September 12th, 2012

Think About It……                                                                  September 12, 2012

Over 60% of all the land in Alaska is owned and controlled by the Federal government, so when the Federal Management Agencies have their way the opportunities for access to public lands in Alaska will always be very limited.

Take a look at a BLM draft Resource Management Plan covering lands in interior Alaska from the Bering Sea west to the Canadian border. In every area the Feds all recommend limiting non-local public use on all roads.

As the State attempts to create new access routes to resource development projects Alaskans are wondering who will be allowed to travel on those roads?  It’s the “Who” to which most Alaskans are objecting.

Traditionally, in other states, roads, airstrips and boat launches used to access public lands and waters have been made available by resource development companies, but that is not the case here in Alaska. The haul road to Prudhoe Bay goes through millions of acres of public land but “no access”. Same for the Donnelly Creek Mine and the Red Dog Mine roads……Closed to the public.

So why is the practice of allowing public access to public lands been derailed in our state? It’s because of ANILCA, the Alaska National Interest Lands Conservation Act passed by Congress in 1980. This law gives priority use of public land to local people and thirty years of federal management decisions base on ANILCA makes it very clear.  No actions that may increase competition for local residents to public resources will be adopted by the Feds and state leaders are powerless to act.

Obviously, ANILCA overrides the U. S. Constitution. Also, the fear of competition for resources from outsiders, people who live outside of local villages and towns across the state, cause the feds and some state agencies to continually adopt restrictions that restrict access for any of us who want to enjoy public lands in Alaska.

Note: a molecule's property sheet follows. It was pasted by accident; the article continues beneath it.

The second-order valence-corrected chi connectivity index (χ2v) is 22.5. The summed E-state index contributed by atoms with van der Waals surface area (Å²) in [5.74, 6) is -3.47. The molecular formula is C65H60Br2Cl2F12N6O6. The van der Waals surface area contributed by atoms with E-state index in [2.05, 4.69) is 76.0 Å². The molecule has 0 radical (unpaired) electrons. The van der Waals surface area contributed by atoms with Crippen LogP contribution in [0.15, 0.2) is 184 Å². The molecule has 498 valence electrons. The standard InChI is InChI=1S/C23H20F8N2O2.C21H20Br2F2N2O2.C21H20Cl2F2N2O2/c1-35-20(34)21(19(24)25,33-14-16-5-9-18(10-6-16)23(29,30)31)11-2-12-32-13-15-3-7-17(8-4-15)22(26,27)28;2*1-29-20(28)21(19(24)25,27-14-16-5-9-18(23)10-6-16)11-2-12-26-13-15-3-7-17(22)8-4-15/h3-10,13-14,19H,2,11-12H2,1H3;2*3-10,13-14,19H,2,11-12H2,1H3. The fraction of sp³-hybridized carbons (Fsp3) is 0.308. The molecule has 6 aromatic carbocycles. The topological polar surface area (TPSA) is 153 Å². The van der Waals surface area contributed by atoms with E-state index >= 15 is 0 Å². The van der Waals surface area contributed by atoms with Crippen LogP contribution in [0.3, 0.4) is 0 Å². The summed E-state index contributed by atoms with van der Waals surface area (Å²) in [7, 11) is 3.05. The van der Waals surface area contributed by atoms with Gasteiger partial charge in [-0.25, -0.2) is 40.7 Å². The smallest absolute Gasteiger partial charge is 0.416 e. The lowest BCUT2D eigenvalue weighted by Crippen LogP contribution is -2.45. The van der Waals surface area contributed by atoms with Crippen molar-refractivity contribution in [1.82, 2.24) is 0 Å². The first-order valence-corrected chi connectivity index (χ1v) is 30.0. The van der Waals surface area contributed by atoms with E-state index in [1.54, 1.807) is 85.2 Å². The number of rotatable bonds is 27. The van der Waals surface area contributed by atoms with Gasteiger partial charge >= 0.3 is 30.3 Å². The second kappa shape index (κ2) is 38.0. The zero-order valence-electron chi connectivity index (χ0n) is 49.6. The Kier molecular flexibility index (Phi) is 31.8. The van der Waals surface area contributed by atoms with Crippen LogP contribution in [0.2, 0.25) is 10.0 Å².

Sadly, that ANILCA mentality has rubbed off on some Alaska state agencies, especially our Department of Fish and Game. For instance, if you are a non-local village resident who wants to hunt a bull moose with no antler restrictions, you are required to go to that distant area of the state and apply in person to get that special permit. No phone calls. No internet. Permits are available only in person, even though its hundreds of miles away.

When it comes to the Federal agencies blocking public travel on roads developed through public lands, often “safety” is the reason used by the Feds.  However, their draft Management Plan makes it clear, it’s all about objecting to non-local travel.

It is mandatory that we as Alaskans, who enjoy the outdoor opportunities of public lands and waters, continually remind our Governor and Legislators that their most important duty is to protect Alaskans’ access to public lands and waters for recreation, subsistence and other traditional uses. Fighting to prevent and circumvent federal roadblocks to all Alaskans who wish to utilize all roads constructed on public lands will be a never ending battle.

Think About It!     JCD    9-12-12

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